This week's book giveaway is in the OCAJP 8 forum. We're giving away four copies of OCA Java SE 8 Programmer I Study Guide and have Edward Finegan & Robert Liguori on-line! See this thread for details.
Channels and Streams essentially do the same thing, but they are different ways of doing it. They are both sources of data.
A stream is a source/sink where you read or write bytes to or from. Channels work a bit differently. Instead of reading directly from a channel, you pass a ByteBuffer to a Channel, and the Channel will either fill or drain the buffer.
I believe channels are a little bit faster than streams when it comes to reading devices or drives and such, because they are designed to read in bulk. There are also some other methods you can find in FileChannel for fast operations on files.
Personally I prefer using streams most of the time, because writing code for them is a lot less awkward than it is for channels.
File mapping is a nice feature provided by FileChannel. It maps a file to memory, so you can directly edit the file as if you were editing an array of bytes.
A pipe is simply a way of transporting data from one part of your program to another part. Pipes can be implemented with channels, streams, etc.
Let's compare a pipe to, say, a socket connection.
A socket represents the connection between two processes. You can put data in on one side, and it will come out the other side. Pipes work exactly the same way, except they represent a connection between two different parts of the same process, not different processes. For instance, you can have one thread that investigates something, and it will write its findings into one end of a pipe, and another thread will read from the other end of the pipe and process the data.
The mind is a strange and wonderful thing. I'm not sure that it will ever be able to figure itself out, everything else, maybe. From the atom to the universe, everything, except itself.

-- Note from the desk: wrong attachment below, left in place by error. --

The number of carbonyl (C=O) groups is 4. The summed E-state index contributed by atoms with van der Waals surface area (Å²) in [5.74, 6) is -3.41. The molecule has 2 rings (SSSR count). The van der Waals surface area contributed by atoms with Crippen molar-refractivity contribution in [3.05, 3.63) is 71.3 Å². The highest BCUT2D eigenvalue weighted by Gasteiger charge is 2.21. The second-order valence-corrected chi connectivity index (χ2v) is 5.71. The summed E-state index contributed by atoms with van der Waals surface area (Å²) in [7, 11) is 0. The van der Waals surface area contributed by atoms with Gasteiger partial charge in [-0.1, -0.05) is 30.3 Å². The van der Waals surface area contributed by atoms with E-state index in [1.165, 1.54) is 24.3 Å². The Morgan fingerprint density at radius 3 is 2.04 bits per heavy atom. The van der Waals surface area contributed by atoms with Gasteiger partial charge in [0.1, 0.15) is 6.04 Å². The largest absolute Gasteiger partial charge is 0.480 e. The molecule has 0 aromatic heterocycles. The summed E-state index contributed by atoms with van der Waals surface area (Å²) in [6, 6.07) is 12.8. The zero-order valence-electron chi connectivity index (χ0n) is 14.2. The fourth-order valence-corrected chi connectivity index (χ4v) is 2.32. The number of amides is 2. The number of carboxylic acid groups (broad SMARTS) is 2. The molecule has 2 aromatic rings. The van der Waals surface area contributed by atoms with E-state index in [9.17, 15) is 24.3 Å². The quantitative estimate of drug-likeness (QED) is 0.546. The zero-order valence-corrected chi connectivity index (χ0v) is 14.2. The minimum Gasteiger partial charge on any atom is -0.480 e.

Joined: Sep 06, 2007
Very Very Good!Thank you!
Joined: Sep 06, 2007
Instead of streaming data to a file, a thread can stream it through a pipe to another thread. The first thread writes to the
pipe, and the second thread reads from the pipe. A pipe is neither a file nor a network connection, but a structure in memory that holds the data that is written until it is read.
I search forum about pipe, and find that. As I see,Pipe is used for connection between tow programming language in order to transport data, Like JAVA and C, May you explain baout the mechanism of this transportation?
I also seached in internet and see pipe is used in netwrok programming,Is it the pipe use in network programming is same pipe used in thread communication?
Well, I suppose that's one of the applications for a pipe.
Let's say you have a hardware device that contains sensors (for instance, for light, temperature, acceleration, etc). Its driver may be written in a language like C. It might be set up in a way that it sends all its sensor data through a pipe. Your program that uses the hardware might then be written in Java, which reads the data from the pipe and processes it.
Regarding network programming, I'm not sure what they are referring to. It sounds like a simple socket connection, which in a broad abstract sense you could understand as a pipe, but I prefer to use the word pipe for a connection within the same process.
Do you have a link to where you read these things?
The topics you linked to refer to a special mechanism most operating systems provide. This mechanism "pipes" the standard output of one process to the standard input of another process. In most operating systems this is done using the pipe symbol: |
Here is an example in Unix:
If I'm not mistaken, anything you write to System.out in FirstMain, will be available to System.in in SecondMain.